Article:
"Margaret wanted to improve the lives of the maximum number of people," Gaines said.
The foundation chose three focus areas for starters, Gaines said. It plans to start awarding grants later this year. They are:
•Environment: Priorities include conserving tropical rain forests, reducing greenhouse gas emissions and keeping boreal forests intact.
Closer to home, a "connect youth with the outdoors" project could include funds for Minnesota groups starting in about two years, she said.
•Arts and culture: American Indian arts and culture, in particular programs to help preserve dying art forms, are at the top of the list. The foundation first will focus on the Pacific Northwest, followed by the Southwest and then the Upper Midwest. Minnesota projects could be part of the third round of funding likely to begin in 2012 or later, Gaines said.
Scholarships, K-12 teacher training and other avenues to train a new generation of artists will be considered, Gaines said.
•Relief, recovery and development: International in scope, it includes a Midwest Disaster Preparedness program to provide disaster relief funds for Minnesota and surrounding states.
But most of the funds will be used to respond to earthquakes, floods and other natural disasters across the globe, projects to prevent similar disasters in the future, and regional development. That includes support for sustainable agriculture to help farmers improve production.
In the next few years, the foundation also will set up programs for animal welfare, children and families, and elder care.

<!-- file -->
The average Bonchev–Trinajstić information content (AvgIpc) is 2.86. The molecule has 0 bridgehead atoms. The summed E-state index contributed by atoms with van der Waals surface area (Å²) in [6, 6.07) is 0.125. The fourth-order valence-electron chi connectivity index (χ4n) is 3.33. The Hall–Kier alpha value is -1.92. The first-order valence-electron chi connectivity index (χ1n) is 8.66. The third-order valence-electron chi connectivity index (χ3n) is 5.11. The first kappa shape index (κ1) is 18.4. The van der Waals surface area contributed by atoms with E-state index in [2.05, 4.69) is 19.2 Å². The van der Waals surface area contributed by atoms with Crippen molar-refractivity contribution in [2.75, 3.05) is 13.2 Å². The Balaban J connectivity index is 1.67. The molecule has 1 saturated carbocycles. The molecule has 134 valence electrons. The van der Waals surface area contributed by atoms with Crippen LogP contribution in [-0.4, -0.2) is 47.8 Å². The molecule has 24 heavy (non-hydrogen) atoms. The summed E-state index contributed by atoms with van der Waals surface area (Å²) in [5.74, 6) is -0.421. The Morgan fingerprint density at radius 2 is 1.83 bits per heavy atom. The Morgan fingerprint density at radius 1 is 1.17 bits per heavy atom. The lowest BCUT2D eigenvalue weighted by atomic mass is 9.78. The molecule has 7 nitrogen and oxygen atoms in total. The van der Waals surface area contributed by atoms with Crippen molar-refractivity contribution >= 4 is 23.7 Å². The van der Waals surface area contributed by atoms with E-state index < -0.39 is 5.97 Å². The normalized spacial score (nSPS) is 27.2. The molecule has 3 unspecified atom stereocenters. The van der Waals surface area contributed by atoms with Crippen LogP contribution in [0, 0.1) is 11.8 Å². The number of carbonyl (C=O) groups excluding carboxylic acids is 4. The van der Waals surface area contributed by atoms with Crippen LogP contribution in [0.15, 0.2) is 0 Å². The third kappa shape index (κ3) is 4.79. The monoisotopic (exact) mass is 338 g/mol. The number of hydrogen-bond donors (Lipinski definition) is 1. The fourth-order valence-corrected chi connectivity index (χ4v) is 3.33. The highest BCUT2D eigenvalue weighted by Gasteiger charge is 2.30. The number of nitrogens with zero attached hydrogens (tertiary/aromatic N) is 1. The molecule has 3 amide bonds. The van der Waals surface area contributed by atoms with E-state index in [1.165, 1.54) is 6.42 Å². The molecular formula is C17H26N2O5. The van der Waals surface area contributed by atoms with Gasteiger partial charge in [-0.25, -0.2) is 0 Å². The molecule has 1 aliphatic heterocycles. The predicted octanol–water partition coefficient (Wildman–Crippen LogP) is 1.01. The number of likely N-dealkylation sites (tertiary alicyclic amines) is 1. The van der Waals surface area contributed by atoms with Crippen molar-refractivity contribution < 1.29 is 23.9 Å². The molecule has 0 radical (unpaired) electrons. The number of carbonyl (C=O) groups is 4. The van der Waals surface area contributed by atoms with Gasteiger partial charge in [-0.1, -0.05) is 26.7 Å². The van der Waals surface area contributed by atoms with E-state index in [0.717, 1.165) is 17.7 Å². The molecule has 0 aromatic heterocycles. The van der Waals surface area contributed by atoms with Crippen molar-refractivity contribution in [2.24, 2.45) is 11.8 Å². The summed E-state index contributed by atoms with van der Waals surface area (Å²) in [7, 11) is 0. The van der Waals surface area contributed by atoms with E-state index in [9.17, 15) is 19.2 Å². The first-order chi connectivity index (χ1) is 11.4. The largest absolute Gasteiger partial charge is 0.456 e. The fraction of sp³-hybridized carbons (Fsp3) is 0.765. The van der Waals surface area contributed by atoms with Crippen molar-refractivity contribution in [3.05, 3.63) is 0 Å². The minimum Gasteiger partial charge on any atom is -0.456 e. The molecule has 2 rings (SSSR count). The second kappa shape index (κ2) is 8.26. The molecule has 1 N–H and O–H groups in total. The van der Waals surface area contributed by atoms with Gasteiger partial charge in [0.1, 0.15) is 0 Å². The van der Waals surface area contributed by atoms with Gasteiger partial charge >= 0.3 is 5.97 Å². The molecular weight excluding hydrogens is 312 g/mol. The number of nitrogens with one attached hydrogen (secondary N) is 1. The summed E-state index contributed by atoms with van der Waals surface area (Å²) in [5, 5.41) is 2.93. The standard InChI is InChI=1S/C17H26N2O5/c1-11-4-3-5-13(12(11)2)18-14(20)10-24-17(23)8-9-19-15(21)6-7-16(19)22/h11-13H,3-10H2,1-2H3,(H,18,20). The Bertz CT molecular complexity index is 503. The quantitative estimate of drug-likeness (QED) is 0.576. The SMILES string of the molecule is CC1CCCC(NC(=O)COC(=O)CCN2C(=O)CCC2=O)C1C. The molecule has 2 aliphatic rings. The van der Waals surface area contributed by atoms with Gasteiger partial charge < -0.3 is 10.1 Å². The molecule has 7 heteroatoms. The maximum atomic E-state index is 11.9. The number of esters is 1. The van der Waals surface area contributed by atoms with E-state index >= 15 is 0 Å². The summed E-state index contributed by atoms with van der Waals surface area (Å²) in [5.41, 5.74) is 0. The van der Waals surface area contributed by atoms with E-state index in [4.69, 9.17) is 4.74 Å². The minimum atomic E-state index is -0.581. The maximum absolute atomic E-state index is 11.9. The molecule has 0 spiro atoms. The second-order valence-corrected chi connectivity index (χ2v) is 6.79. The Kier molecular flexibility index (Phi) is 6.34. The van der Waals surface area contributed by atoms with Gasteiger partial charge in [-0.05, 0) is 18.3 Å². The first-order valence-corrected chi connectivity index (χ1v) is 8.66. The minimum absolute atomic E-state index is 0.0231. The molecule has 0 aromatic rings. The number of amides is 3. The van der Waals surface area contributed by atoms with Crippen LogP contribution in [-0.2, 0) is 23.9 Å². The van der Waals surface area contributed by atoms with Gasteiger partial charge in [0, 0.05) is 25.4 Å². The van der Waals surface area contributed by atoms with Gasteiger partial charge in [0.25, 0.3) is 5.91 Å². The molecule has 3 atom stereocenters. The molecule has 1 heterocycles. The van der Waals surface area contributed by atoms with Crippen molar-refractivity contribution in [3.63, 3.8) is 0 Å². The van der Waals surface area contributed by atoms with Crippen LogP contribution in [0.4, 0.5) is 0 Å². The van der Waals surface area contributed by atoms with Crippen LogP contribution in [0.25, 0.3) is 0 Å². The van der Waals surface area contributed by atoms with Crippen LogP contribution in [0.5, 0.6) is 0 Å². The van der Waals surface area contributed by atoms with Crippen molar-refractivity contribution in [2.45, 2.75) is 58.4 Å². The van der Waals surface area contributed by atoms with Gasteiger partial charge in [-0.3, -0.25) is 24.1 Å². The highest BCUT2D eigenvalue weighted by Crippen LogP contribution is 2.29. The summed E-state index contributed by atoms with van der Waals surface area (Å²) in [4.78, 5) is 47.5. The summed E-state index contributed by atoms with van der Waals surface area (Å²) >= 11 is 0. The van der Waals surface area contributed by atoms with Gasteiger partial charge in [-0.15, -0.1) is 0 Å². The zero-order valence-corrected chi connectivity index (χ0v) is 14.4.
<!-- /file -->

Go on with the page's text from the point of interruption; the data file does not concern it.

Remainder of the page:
"Margaret was concerned to see elderly people who did not have strong support systems or ready access to quality care," Gaines said.
Waiting for news
Local nonprofits have eagerly awaited news about Cargill's agenda, Barr said. They've had mixed expectations.
"Some people think this will be a giant rock candy mountain for Minnesota," Barr said. "Others think there is a secret door [to getting the grants]. So it's important that they know what to expect, and if there is an entree [to getting grants], what it is and what it is not."
Meanwhile, the American Swedish Institute, the only Minnesota recipient of the Anne Ray Charitable Trust jackpot, already is discussing future projects with the organization, said Bruce Karstadt, institute president. The institute is likely to request funds for its community outreach programs and for construction of its new cultural center, said Karstadt, adding, "We're excited and grateful."
Margaret Cargill's support for the institute began with its exhibit of textiles made by a close friend and teacher, Hilma Berglund, who had died. Cargill made an anonymous donation for that exhibit, held in the 1990s, and the relationship grew, Gaines said.
Other groups eligible for trust funds include the Nature Conservancy, the American Red Cross and the YMCA of the USA.
Gaines said the deal announced last week was among many options discussed over the years to liquidate Margaret Cargill's assets. The exact value of last week's deal will depend on the value of Mosaic stock on the date the transaction closes and on the dates of other stock sales that will take place during the next 4 1/2 years.
"Uncertainty can be unsettling," Gaines said. "This makes it clear we will be moving forward with all the programs we envisioned."
Jean Hopfensperger • 612-673-4511